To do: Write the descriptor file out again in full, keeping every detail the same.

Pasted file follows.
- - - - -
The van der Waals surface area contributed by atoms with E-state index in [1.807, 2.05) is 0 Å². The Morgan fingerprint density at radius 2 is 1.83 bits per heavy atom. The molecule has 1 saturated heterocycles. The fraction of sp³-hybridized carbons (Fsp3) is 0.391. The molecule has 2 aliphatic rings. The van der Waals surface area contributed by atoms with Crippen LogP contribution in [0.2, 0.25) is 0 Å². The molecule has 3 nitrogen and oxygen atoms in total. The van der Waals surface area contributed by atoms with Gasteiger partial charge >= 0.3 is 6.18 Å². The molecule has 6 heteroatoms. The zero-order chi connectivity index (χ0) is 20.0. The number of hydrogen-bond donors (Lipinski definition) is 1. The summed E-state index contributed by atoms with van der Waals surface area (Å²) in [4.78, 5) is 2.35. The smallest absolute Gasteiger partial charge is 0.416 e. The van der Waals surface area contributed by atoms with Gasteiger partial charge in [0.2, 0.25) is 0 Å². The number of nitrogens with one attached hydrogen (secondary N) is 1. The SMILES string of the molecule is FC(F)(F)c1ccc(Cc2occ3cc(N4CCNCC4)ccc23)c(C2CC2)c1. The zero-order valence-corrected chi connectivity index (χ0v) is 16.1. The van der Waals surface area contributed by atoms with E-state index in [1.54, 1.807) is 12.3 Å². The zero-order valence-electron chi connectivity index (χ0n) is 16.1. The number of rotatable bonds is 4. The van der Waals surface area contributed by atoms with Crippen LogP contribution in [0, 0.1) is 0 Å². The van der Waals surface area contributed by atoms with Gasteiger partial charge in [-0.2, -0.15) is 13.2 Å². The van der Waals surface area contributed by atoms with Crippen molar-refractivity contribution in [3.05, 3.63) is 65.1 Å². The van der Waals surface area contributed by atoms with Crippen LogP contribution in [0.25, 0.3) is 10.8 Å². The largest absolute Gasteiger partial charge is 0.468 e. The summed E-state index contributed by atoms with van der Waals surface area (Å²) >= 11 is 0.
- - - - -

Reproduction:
The van der Waals surface area contributed by atoms with E-state index in [1.807, 2.05) is 0 Å². The Morgan fingerprint density at radius 2 is 1.83 bits per heavy atom. The molecule has 1 saturated heterocycles. The fraction of sp³-hybridized carbons (Fsp3) is 0.391. The molecule has 2 aliphatic rings. The van der Waals surface area contributed by atoms with Crippen LogP contribution in [0.2, 0.25) is 0 Å². The molecule has 3 nitrogen and oxygen atoms in total. The van der Waals surface area contributed by atoms with Gasteiger partial charge >= 0.3 is 6.18 Å². The molecule has 6 heteroatoms. The zero-order chi connectivity index (χ0) is 20.0. The number of hydrogen-bond donors (Lipinski definition) is 1. The summed E-state index contributed by atoms with van der Waals surface area (Å²) in [4.78, 5) is 2.35. The smallest absolute Gasteiger partial charge is 0.416 e. The van der Waals surface area contributed by atoms with Gasteiger partial charge in [0.2, 0.25) is 0 Å². The number of nitrogens with one attached hydrogen (secondary N) is 1. The SMILES string of the molecule is FC(F)(F)c1ccc(Cc2occ3cc(N4CCNCC4)ccc23)c(C2CC2)c1. The zero-order valence-corrected chi connectivity index (χ0v) is 16.1. The van der Waals surface area contributed by atoms with E-state index in [1.54, 1.807) is 12.3 Å². The zero-order valence-electron chi connectivity index (χ0n) is 16.1. The number of rotatable bonds is 4. The van der Waals surface area contributed by atoms with Crippen LogP contribution in [0, 0.1) is 0 Å². The van der Waals surface area contributed by atoms with Gasteiger partial charge in [-0.2, -0.15) is 13.2 Å². The van der Waals surface area contributed by atoms with Crippen molar-refractivity contribution in [3.05, 3.63) is 65.1 Å². The van der Waals surface area contributed by atoms with Crippen LogP contribution in [0.25, 0.3) is 10.8 Å². The largest absolute Gasteiger partial charge is 0.468 e. The summed E-state index contributed by atoms with van der Waals surface area (Å²) >= 11 is 0.